FORT WORTH, Texas — An Air Force Academy graduate who was an employee of a private charter airline that operates from Fort Worth's Alliance Airport has acknowledged that he was involved last week in the insurrection on the U.S. Senate chamber floor.
Larry Rendell Brock Jr., 53, who currently lives in Grapevine, Texas, told The New Yorker that the presidential election in November, in which the Air Force veteran's preferred candidate, President Donald Trump, lost, was fraudulent, a position that is not supported by evidence.
Brock was arrested in Texas and charged in federal court, in the District of Columbia, with knowingly entering or remaining in a restricted building without lawful authority, and with violent entry and disorderly conduct on Capitol grounds, The New Yorker reported Sunday.
A spokesperson for the airline, Hillwood Airways, said on Saturday that Brock is no longer affiliated or associated with the company. The company told the Dallas Morning News it was aware of photos of Brock's involvement in the Capitol mob, but company policy is not to disclose why someone is no longer employed. It's unclear how long Brock worked for the airline.
In The New Yorker interview, published on Saturday, Brock, who wore tactical gear and a helmet during the riot, said that he went to Washington to demonstrate peacefully. "The president asked for his supporters to be there to attend, and I felt like it was important, because of how much I love this country, to actually be there," he said.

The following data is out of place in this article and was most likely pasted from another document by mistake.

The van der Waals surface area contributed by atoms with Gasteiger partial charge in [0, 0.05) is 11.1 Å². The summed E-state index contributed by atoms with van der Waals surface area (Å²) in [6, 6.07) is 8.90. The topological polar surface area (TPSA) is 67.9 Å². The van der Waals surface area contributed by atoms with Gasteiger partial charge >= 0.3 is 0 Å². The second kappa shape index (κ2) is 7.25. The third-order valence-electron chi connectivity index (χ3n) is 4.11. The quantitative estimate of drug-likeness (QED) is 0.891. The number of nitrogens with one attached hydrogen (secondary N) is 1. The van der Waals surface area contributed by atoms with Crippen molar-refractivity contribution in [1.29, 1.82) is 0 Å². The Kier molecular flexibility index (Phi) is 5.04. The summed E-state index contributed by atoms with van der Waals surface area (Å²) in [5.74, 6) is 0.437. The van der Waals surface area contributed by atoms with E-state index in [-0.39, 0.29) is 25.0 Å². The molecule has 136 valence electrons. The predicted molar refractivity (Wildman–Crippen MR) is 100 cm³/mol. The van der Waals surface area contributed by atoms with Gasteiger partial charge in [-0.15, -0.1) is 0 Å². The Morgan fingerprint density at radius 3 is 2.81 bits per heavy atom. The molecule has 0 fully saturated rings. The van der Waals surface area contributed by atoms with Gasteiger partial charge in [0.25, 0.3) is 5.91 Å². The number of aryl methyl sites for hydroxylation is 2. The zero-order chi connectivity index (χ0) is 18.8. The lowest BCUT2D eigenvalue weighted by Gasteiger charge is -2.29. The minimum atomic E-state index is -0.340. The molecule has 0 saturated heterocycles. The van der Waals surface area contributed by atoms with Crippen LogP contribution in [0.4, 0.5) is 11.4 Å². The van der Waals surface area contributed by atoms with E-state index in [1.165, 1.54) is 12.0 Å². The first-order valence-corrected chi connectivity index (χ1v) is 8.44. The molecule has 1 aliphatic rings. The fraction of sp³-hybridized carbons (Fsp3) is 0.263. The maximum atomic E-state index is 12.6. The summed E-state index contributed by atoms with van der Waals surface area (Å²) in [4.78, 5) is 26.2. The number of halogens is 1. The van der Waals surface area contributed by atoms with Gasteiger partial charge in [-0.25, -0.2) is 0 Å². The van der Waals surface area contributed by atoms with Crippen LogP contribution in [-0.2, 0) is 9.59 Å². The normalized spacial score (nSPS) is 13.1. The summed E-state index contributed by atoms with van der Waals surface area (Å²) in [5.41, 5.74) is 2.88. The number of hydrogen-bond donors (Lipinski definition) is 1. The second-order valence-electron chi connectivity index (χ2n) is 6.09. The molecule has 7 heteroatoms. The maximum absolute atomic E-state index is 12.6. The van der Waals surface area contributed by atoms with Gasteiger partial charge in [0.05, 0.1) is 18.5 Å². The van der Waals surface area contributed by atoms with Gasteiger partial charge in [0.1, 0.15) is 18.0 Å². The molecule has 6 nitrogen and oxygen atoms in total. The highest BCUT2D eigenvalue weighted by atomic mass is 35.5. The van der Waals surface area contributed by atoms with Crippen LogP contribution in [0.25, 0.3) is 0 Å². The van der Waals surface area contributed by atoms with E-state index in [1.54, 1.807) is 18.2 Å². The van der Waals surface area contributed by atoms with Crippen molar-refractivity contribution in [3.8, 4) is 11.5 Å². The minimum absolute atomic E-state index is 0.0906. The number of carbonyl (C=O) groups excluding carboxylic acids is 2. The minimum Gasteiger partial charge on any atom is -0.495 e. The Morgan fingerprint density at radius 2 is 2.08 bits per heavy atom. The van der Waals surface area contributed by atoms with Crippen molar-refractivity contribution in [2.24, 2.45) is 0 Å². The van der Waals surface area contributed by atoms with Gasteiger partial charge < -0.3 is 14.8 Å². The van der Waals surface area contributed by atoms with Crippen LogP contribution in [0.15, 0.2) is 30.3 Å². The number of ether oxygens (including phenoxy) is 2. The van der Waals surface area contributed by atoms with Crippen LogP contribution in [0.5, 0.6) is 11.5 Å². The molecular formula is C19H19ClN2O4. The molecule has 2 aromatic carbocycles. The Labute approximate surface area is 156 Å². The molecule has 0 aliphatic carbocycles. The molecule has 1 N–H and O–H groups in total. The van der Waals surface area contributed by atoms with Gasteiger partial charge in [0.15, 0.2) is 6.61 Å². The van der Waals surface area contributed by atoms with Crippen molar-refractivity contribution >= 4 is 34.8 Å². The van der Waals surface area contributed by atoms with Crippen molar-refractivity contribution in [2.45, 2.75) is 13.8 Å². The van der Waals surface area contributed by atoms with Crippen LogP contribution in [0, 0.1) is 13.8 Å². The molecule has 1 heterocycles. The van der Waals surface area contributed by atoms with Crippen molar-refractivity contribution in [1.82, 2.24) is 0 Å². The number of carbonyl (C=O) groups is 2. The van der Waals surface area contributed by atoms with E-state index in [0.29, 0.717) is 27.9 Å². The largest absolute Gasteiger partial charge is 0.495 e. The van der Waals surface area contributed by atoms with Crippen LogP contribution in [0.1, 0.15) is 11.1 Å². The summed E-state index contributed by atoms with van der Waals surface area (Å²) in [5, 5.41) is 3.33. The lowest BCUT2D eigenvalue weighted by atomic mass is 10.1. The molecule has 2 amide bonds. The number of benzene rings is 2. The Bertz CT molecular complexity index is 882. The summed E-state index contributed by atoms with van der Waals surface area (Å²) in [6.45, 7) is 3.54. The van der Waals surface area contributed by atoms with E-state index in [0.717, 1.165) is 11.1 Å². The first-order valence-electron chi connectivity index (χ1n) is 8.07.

When he arrived at the Capitol, Brock said that he assumed he was welcome to enter the building, the article reported.
Brock told The New Yorker he stopped short of entering U.S. Rep. Nancy Pelosi's office suite.
In ITV News video, Brock appears to emerge from the suite, the article reported. Brock said that he wore tactical gear because he did not want to be injured and cited Black Lives Matter and Antifa "as potential aggressors." The FBI has said there is no evidence Antifa was involved in the riot.
Brock also was photographed carrying zip-tie handcuffs, which he told The New Yorker he had found on the ground and didn't intend to use.
Brock graduated from the Air Force Academy in Colorado Springs in 1989. He told The New Yorker that he served in Afghanistan and in Iraq.
Brock was one of two men photographed carrying zip-ties in the U.S. Capitol on Wednesday. Brock and Eric Gavelek Munchel were charged Sunday in a federal court in the District of Columbia in connection with the riots, Bloomberg News reported. Munchel was arrested in Tennessee.
The charges followed those of three men on Saturday, including a man seen wearing Viking garb and one photographed carrying the Speaker’s lectern in the Capitol while mugging for the camera.